When is monsoon season in Arizona? | Phoenix New Times

When does monsoon season start in Arizona? What you should know

Every summer, monsoon season provides Phoenix with roughly half of its yearly rainfall — and a needed break from the heat.
Everyone else calls them dust storms. They're haboobs to Arizonans.
Everyone else calls them dust storms. They're haboobs to Arizonans. Alan Stark / Creative Commons
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If you've lived in Arizona during monsoon season, you can smell it. As rainstorms descend on the Valley, kicking up dirt and forming haboobs — those are dust storms, for any newbies — a distinctive scent fills the air.

That smell is courtesy of the creosote plant, a desert bush that emits a particular fragrance in the rain. When you catch a whiff, it means one thing: A storm's coming.

Welcome to monsoon season.

When is monsoon season in Arizona?

Every summer, it arrives. Officially, the National Weather Service defines Arizona's monsoon season as the period between June 15 and Sept. 30. More broadly, monsoon season spans the hottest months of the Arizona summer, during which time the Phoenix area receives roughly half of its yearly rain. The season's frequent storms also take the edge off the glaring summer heat, making the persistent haboob-alert texts everyone in the state receives almost worth it.

The actual start of monsoon season varies each year according to weather conditions within the state and beyond. Whether you're waiting for that first waft of creosote, or whether rain is beating down on your roof — and especially if you're confronting a haboob for the first time — here's what you should know about monsoon season in Arizona.

What is a monsoon?

A monsoon is not an individual storm. The word comes from the Arabic "mausim," which means "season." So yes, by saying "monsoon season," we're all being a bit redundant.

We get the term from Arabic because of the centuries-old weather patterns that historically have brought torrential rain to the Arabian peninsula and the Indian subcontinent. In Arizona, a monsoon occurs when winds shift from generally eastward, coming from California and Nevada, to a southerly direction. As a result, moisture is pushed northward from Mexico.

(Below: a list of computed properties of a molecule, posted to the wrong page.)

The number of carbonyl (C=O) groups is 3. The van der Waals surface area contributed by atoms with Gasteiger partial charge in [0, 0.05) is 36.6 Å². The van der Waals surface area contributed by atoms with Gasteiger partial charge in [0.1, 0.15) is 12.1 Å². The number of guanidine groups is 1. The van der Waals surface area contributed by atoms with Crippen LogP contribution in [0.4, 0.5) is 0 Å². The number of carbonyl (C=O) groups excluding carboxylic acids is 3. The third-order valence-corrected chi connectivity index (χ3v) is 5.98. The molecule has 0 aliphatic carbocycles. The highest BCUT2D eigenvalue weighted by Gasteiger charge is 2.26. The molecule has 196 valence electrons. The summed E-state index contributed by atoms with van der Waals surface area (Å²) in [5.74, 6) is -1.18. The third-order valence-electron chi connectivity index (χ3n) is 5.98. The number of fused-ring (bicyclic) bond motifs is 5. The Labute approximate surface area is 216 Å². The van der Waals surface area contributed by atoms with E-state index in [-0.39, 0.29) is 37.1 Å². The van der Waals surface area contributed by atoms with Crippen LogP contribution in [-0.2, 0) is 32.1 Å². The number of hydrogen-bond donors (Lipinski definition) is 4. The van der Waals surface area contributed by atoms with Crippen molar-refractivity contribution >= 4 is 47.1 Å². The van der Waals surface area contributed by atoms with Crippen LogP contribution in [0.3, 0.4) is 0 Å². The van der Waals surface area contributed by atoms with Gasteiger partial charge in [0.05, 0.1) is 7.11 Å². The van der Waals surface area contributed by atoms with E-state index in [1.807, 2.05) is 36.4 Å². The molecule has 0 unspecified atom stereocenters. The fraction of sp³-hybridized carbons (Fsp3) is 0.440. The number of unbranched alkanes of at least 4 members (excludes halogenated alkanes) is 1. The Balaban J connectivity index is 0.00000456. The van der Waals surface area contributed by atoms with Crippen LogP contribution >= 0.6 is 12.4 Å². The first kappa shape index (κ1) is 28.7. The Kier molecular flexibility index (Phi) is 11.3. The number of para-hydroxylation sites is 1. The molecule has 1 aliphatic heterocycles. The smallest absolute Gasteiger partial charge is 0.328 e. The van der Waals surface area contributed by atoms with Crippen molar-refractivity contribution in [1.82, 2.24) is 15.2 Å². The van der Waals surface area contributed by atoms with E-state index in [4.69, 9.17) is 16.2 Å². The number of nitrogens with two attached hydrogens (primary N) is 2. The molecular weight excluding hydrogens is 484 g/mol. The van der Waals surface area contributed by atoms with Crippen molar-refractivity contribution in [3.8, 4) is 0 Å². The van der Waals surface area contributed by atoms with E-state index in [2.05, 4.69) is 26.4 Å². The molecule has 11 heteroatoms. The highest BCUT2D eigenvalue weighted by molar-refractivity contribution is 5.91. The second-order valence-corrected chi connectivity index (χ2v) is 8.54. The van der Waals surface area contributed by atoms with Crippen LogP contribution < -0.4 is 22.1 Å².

It all results in frequent thunderstorms dropping loads of rain over the state. Tucson and southern Arizona get most of it — roughly two-thirds of their yearly rainfall — while the central and northern parts of the state fill up their figurative tanks halfway.

Because the rainfall sometimes comes down faster than the ground can absorb it, the storms can cause flooding. And while the rain Arizona receives during monsoon season does not affect the state's water supply, it is important for vegetation growth. The precipitation also helps limit the severity of fire season, when hot and dry conditions make wildfires more likely across the state.

Oh, and about those haboobs. Their name also comes from Arabic — specifically "habb," which means "wind." Haboobs are lens-shaped walls of dust that thunderstorms kick up ahead of their paths. They can reach 3,000 feet in height and speeds of 30 miles per hour. So, stay inside and don't try driving in one.

What year was Arizona's wettest monsoon season?

Well, it sure wasn't in 2023.

Last summer was not only the hottest on record for Phoenix — with highs topping 110 degrees every day of July — it was also the driest monsoon season ever recorded. (Records go back to 1895.) Phoenix received only 0.15 inches of rain last monsoon season, according to the NWS, compared with an average monsoon rainfall of 2.43 inches from 1991-2020.

The previous record holder was the 1924 monsoon season, during which Phoenix received more than double the amount of rain the city received last summer.

The wettest on record occurred in 1984. That year's monsoon brought more than 9.5 inches of rain.

What's the 2024 monsoon season forecast?

It's expected to be dry again. Climate patterns are shifting from El Niño to La Niña, two weather phenomena that affect the path of the jet stream. That will force moisture up to the Pacific Northwest while leaving the Southwest more arid.

According to the three-month outlook forecast issued by NWS, which covers June through August and was last updated May 16, Phoenix has a 50% to 60% chance of experiencing above-normal temperatures this summer. Phoenix also has a 33% to 50% chance of experiencing lower-than-normal precipitation.

Sounds like a rainy monsoon season can't get here monsoon enough.
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